Pressure Measurement by Pressure Gauges

Most of the conventional pressure gauges are of a mechanical type. These gauges embody on elastic element which deflects under the action of the applied pressure. This movement mechanically magnified and read with the help of pointer and graduated scale. These pressure gauges are generally used for measuring high pressures and where the high precision is not required. The various mechanical gauges which are commonly used are:

  1. Bourdon tube pressure gauge
  2. Bellows pressure gauge
  3. Diaphragm pressure gauge
  4. Dead-weight pressure gauge

Bourdon Tube Pressure Gauge

The bourdon tube pressure instrument is one of the oldest pressure gauge instruments in use today. It is widely used in applications where inexpensive static pressure measurements are needed. Bourdon tube is a simple tube which will expand when it is exposed to pressure. This expansion is then the measure of pressure. A bourdon tube is shown in figure.

One end called tip of the tube is sealed and is called free end. This is attached by a light link-work to a pawl and ratchet mechanism which operates the pointer. The other end of the tube is fixed to a socket where the pressure to be measured is applied. The internal pressure tends to change the section of the tube from oval to circular and it tends to straighten out the tube. The movement of the tip is ideally proportional to the pressure applied. The tip is connected to a spring loaded link-work and a geared sector and pinion arrangement which amplifies the displacement of tip and converts into the deflection of the pointer.

C type bourdon type pressure gauge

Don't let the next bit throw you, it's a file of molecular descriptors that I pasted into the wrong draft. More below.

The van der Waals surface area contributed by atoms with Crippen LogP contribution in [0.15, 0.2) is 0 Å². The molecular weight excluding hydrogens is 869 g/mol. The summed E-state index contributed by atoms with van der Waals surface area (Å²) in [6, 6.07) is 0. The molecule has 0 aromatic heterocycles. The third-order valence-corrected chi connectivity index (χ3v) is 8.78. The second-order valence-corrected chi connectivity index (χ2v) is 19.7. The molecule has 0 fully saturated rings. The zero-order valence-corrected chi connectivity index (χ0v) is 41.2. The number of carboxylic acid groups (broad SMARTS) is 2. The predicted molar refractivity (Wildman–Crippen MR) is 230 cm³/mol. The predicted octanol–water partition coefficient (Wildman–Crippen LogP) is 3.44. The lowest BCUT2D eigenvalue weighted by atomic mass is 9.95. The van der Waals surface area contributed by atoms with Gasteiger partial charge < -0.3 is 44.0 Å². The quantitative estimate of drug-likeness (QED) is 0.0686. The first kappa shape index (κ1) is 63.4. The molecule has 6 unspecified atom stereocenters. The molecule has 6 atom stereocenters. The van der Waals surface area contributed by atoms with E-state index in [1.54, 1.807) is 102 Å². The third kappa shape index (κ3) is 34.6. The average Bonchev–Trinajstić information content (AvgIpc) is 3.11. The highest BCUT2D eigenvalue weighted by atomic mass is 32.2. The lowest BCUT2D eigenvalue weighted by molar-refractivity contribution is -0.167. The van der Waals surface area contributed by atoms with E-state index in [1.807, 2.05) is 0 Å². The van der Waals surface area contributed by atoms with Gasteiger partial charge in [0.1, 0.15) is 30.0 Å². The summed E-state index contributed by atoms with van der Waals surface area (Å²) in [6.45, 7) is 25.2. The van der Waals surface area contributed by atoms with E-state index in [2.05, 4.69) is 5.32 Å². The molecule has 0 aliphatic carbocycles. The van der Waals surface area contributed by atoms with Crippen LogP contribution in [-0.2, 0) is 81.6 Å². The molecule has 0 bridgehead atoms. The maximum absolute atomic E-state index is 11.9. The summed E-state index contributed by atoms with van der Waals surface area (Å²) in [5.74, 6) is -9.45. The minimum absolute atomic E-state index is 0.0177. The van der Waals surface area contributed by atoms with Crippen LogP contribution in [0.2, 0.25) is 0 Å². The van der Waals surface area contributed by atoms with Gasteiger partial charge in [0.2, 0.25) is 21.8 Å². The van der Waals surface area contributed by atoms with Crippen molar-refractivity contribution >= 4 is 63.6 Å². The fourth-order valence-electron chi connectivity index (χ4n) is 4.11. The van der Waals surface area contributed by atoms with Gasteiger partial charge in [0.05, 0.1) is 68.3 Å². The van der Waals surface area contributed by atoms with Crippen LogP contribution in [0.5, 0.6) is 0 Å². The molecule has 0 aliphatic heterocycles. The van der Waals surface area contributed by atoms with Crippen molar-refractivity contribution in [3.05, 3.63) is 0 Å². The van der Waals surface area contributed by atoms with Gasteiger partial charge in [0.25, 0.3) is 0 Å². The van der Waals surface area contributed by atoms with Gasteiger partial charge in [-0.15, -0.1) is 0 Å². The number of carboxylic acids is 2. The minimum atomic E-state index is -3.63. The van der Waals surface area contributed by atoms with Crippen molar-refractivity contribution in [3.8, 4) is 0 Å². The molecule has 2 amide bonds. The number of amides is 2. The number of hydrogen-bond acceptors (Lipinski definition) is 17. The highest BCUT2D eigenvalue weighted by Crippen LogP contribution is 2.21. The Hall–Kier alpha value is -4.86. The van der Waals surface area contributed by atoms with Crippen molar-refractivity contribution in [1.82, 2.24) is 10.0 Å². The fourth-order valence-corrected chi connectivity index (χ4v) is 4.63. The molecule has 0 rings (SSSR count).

C type bourdon type pressure gauge

Bellows Pressure Gauge

In this gauge, bellows are used as a pressure responsive element. It is made up of a thin metallic tube having deep circumferential corrugations. When the magnitude of pressure changes this elastic element expands or contracts thereby moving the pointer on a graduated circular dial as shown in figure.

Diaphragm Pressure Gauge

In a diaphragm pressure gauge, an elastic diaphragm is used as a pressure responding element. Diaphragm is a thin circular elastic membrane made of generally silicon. Diaphragms are made either flat or corrugated shape as shown in figure (a) and figure (b).

As the pressure changes, the diaphragm will move and this motion is the measure of differential pressure. The pressure above or below the atmospheric pressure is also found out with the help of this gauge. This gauge is relatively used to measure low pressure intensities. The elastic deformation of the diaphragm under pressure is transmitted to a pointer by a similar arrangement as in the case of bourdon tube pressure gauge as shown in figure.

Diaphragm pressure gauge
Diaphragm pressure gauge


The materials for the diaphragms are chosen in such a way that

  1. their physical properties are compatible with the load.
  2. their flexibility provides the required sensitivity of the elastic transducer.
  3. the natural frequency of the diaphragm is high enough to provide a good frequency response, and
  4. the output is linear.

Dead Weight Pressure Gauge

It is a pressure producing and pressure measuring instrument and is commonly used for calibration purposes. The instrument consists of a chamber, a sliding piston with known weights on a platform and a movable plunger as shown in figure. The piston and the weights are initially removed and the plunger is set to its extreme inwards position. Clean oil is poured-in through the opening for the piston. The plunger is slowly moved outwards to remove the air gaps. The piston is fitted and the gauge to be calibrated is screwed as shown in figure.
Dead weight pressure gauge
Dead weight pressure gauge
When the valve is opened, the pressure is transmitted to the gauge. The pressure is varied by varying the weights on the piston. The pressure exerted is calculated by knowing the applied weight and the cross sectional area of the plunger.
Pressure on the fluid, p=\frac{\text { Weight }}{\text { Area of plunger }}=\frac{W}{\left(\pi d^{2} 4\right)}
The accuracy of the instrument depends upon the measurement of the plunger area and the plunger cylinder clearance. The clearance between the plunger and cylinder is kept as small as possible.

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Santhakumar Raja

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